A documentary film about a 99% decline of caribou and what that means for Inuit in the Nunatsiavut and NunatuKavut regions of Labrador, Canada had its Canadian broadcasting premiere of a at the beginning of August!
Through Inuit voices, HERD: Inuit Voices on Caribou tells the story of the social, emotional, and cultural disruptions from ecological change by putting an essential human face to the caribou declines - including a 99% decline of the once-massive George River Caribou Herd. The film was developed over four years of collaboration between filmmakers and 11 Inuit communities across Labrador. It cinematically explores an array of lived experiences, from youth to Elders and hunters to cooks, to ensure that the stories of those living on the frontlines of this ecological crisis are HERD. It is a portrait of the deep connections that exist between humans and non-humans, a glimpse of heartbreaking loss felt by entire communities, and a lasting testament of cultural resilience in the context of ecological uncertainty.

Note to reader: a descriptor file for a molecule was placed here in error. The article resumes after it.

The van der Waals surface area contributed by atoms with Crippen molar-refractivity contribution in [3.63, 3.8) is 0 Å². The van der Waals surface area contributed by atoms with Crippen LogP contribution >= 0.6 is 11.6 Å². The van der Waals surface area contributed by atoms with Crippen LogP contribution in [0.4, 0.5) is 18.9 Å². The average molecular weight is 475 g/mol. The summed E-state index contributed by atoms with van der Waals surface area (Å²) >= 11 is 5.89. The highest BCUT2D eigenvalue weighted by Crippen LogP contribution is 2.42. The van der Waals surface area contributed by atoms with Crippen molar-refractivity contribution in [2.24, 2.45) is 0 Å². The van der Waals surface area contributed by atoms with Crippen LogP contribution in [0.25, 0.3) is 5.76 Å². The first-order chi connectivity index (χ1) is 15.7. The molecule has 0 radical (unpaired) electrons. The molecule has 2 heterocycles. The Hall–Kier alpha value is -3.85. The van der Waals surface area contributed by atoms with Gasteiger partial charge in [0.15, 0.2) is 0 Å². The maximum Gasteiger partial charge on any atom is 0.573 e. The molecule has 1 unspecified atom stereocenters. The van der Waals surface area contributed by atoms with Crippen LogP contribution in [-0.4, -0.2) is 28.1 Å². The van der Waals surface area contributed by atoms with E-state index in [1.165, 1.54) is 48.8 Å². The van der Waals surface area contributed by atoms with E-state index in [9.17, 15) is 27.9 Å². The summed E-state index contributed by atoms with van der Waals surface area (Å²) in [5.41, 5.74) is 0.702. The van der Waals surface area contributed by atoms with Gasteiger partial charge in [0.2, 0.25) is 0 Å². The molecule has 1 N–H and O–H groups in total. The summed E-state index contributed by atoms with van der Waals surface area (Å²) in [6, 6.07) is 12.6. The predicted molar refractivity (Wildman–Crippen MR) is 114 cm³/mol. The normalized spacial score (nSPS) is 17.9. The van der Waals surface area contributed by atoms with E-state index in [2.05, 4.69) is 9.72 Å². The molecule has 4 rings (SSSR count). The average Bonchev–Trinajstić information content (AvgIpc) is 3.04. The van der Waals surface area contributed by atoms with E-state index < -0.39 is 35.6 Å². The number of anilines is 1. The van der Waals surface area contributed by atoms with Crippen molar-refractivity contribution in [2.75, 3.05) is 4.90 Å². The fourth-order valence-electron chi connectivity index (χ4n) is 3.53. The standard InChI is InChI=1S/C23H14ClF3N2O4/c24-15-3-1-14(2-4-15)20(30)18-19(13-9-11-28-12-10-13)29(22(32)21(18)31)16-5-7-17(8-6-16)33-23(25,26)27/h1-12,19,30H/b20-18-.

The film can be watched on CBC Gem for free across Canada at: http://gem.cbc.ca/media/absolutely-canadian/s22e22
Press Page: https://www.inuitvoicesherd.com/press
Link to Trailer: https://www.youtube.com/watch?v=v9hPKZrHJIU
Link to Behind the Scenes: https://www.youtube.com/watch?v=dqVPJt2XmKs
Instagram, Facebook, and Twitter: @inuitvoicesherd
Led by Inuit from the Nunatsiavut and NunatuKavut regions of Labrador, HERD documents, preserves, and shares Inuit knowledge and experiences with caribou, all through the co-creation of community-based documentary film. The initiative is led by Inuit community members and representatives from the Nunatsiavut Government, NunatuKavut Community Council, Torngat Wildlife Plants and Fisheries Secretariat, and researchers from the Labrador Campus of Memorial University, University of Alberta, and University of Guelph. Between 2016-2022, we talked with, filmed, and photographed over 80 Inuit from across 12 distinct communities in Labrador; we documented caribou and landscapes from various parts of Nunatsiavut and NunatuKavut; and we collected archival multimedia from decades in the past. As a result, we gathered over 100 hours of footage, thousands of photographs, and countless memories from knowledge holders who were involved in this work. More information, photos, and writings can be found at: www.inuitvoicesherd.com
For media inquiries, contact David Borish